I’ve got a short story in the latest edition of Aurealis. I get a particular thrill out of publishing stories. I’ve always wanted to be a writer. I’m happy being a scholarly writer these days. I enjoy tussling with ideas and sneaking in a cheeky turn of phrase. My description of Tom Riddle’s ‘act of anagram’ in my essay in The Gothic in Children’s Literature is one of my favourites. But I love writing stories. When I read Georgette Heyer’s These Old Shades as a child, I was excited to discover that people could write stories about kidnapped, cross-dressed girls, sinister dukes and elaborate balls. That excitement has never left me. It’s taken me a while to start publishing, but I’m glad I’ve made the effort. There’s nothing quite like sharing a story with the rest of the world!
I have many students who want to be published writers and I’ve always felt comradeship with them. It’s not an easy thing to achieve. The trick is, alas, to simply keep writing, to keep trying, to keep reading, to keep learning. The trick is also to enjoy the successes you do have and not to worry if you aren’t the next J.K. Rowling. They’ve forecast many a ‘next J.K. Rowling’ and only a handful have had decent success. Lev Grossman’s Magicians Trilogy has been termed ‘Harry Potter for adults.’ It’s a great series – snarky, but emotionally complex and not always gratifying. He writes honestly in Buzzfeed Books about his early ambitions and how he learned to balance his desire to be a writer with actually having a decent life. It’s very easy to see a writer’s life as magical – and I did love Neil Gaiman’s recent advice to a struggling writer – but writing actually fits into very ordinary life. It doesn’t require a Parisian garret or starvation or a magic wand. And you can write whatever you enjoy writing. That’s okay too. After all, if you’re going to fit your writing into the gaps between work, family and friends, you want to enjoy what you’re doing!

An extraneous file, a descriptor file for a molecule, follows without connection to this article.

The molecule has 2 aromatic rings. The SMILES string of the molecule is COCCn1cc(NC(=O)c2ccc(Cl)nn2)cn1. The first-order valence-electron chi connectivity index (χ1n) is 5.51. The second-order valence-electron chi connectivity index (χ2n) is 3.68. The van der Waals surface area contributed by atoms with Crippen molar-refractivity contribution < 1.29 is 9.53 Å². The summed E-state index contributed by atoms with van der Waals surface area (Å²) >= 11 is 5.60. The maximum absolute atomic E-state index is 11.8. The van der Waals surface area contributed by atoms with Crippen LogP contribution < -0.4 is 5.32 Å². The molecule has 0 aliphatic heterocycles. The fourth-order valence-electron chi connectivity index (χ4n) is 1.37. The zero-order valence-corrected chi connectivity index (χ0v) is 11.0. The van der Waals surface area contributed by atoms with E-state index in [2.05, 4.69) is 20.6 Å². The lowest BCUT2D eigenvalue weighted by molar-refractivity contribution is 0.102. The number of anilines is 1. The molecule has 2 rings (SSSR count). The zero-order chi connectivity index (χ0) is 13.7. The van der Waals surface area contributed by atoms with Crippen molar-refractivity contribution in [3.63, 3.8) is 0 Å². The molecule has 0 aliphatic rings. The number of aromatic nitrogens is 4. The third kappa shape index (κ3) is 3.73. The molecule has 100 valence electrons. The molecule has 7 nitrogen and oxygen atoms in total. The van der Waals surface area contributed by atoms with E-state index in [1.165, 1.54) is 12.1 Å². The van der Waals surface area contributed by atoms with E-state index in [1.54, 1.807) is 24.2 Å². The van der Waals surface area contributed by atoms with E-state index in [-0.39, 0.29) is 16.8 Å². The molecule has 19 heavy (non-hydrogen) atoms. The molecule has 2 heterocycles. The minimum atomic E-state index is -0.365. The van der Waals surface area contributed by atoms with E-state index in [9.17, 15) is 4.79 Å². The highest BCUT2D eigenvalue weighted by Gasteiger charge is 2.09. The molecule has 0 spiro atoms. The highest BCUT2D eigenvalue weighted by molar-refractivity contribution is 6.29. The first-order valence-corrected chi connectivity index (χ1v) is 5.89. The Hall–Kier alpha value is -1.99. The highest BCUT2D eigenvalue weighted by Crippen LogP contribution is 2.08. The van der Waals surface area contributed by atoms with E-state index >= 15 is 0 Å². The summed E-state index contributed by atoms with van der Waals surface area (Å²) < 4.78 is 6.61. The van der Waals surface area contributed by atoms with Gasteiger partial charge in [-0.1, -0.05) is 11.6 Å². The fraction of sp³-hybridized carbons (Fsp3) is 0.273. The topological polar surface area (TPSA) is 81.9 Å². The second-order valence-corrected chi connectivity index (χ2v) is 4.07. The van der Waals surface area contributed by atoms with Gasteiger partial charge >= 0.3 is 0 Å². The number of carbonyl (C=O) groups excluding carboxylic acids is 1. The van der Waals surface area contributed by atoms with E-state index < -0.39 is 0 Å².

Since I started teaching, I’ve had students who have published books and stories and I’ve been ever so proud of them. I’ve met authors, too, who are so generous with their time and interest in scholarly matters. It’s small wonder so many of us want to be writers. So I really am thrilled to share my story.